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Government Grant for LPG Conversions

Updated July 20, 2017

Liquefied petroleum gas (LPG), also known as propane, is a clean-burning fuel that can be used to power vehicles. The main advantages of converting a vehicle to an LPG fuelling system include reducing air pollutants and saving money on gasoline. LPG as vehicle fuel is popular around the world and is gaining momentum in the United States. The Australian government offers the only federal grant program for converting vehicles to LPG use, known as LPG Vehicle Scheme.

Eligibility

Individuals are eligible to apply for an LPG Vehicle Scheme grant if they have converted a registered vehicle to LPG or bought a new LPG-fitted vehicle. Consumers are not eligible if they have received a conversion grant within the last three years, even if they have converted multiple vehicles. Applicants must also prove that they purchased the LPG vehicle or paid for the conversion. Finally, the vehicle must be 3.5 tons or less and registered as a private-use vehicle.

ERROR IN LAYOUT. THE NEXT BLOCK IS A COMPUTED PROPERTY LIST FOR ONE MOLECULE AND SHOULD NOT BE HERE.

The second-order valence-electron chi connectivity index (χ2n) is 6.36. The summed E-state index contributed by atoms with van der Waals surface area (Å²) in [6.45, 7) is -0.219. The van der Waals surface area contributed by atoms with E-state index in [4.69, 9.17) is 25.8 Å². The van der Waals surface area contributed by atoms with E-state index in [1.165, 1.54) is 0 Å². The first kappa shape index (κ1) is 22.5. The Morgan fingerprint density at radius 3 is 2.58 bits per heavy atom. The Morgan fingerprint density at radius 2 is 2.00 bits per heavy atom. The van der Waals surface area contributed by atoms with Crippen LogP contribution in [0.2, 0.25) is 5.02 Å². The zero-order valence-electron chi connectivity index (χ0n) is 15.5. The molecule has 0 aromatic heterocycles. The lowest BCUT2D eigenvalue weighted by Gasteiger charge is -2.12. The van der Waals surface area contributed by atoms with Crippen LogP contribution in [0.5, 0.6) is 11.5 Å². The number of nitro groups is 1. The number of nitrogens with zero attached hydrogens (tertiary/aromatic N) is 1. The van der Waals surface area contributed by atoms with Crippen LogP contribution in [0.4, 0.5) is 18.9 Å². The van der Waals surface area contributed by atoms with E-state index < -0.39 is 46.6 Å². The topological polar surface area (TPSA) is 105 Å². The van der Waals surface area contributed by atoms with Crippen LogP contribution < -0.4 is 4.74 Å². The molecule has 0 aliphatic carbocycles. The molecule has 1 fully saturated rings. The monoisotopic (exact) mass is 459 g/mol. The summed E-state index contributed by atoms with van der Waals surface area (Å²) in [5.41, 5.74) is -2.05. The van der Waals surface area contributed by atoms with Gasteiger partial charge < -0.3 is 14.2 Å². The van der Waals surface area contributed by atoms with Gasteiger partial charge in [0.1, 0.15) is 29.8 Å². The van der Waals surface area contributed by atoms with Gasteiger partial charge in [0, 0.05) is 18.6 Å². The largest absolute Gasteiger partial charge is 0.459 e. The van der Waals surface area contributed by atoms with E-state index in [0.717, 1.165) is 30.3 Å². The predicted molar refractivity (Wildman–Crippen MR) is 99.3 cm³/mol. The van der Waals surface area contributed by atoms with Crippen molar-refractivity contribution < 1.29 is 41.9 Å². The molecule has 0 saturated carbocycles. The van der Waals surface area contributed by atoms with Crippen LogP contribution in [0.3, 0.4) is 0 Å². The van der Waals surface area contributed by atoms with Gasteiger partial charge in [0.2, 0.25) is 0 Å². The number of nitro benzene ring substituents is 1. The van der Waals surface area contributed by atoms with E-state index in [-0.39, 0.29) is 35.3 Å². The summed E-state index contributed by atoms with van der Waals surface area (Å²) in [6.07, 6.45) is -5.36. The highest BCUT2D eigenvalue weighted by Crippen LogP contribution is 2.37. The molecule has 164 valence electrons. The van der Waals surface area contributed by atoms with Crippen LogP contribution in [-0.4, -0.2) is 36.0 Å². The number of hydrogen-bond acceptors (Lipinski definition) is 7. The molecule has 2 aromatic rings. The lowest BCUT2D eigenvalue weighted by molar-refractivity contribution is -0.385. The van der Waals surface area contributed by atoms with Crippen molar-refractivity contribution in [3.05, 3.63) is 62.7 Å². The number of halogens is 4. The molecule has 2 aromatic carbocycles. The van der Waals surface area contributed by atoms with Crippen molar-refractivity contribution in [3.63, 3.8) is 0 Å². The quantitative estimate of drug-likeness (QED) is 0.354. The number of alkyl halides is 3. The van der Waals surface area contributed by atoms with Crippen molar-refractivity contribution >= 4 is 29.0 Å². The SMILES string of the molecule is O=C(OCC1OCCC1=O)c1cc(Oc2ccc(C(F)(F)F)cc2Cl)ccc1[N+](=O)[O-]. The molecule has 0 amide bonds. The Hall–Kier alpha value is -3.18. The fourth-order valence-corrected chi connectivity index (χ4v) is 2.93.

Funding Level

LPG Vehicle Scheme grants provide funding at different levels depending on when the conversion is completed. Grants range from £1,137 to £650, decreasing each year from 2010 to 2014, when the program is set to end. Consumers purchasing new LPG vehicles are eligible for £1,300. Applicants receive the full grant amount no matter what the LPG conversion cost.

How to Apply

LPG Vehicle Scheme grants must be applied for within one year of conversion of purchase of a LPG vehicle. Applicants can obtain the grant application from the AusIndustry hotline (see Resources) or at any Medicare office or Centrelink customer service centre. Applicants must complete the application fully and include copies of any requested supporting documents, such as driver's license, vehicle registration papers and proof of conversion.

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Resources

About the Author

Leila Joyce has worked as a teacher, content writer, legislative intern, editor and grant developer/writer since 2003. She served as an editorial assistant for "English Journal" and developed content for IntelligentAthlete.org. Joyce has a Bachelor of Arts in English from the University of St. Thomas and a Master of Arts in English education from the University of Iowa.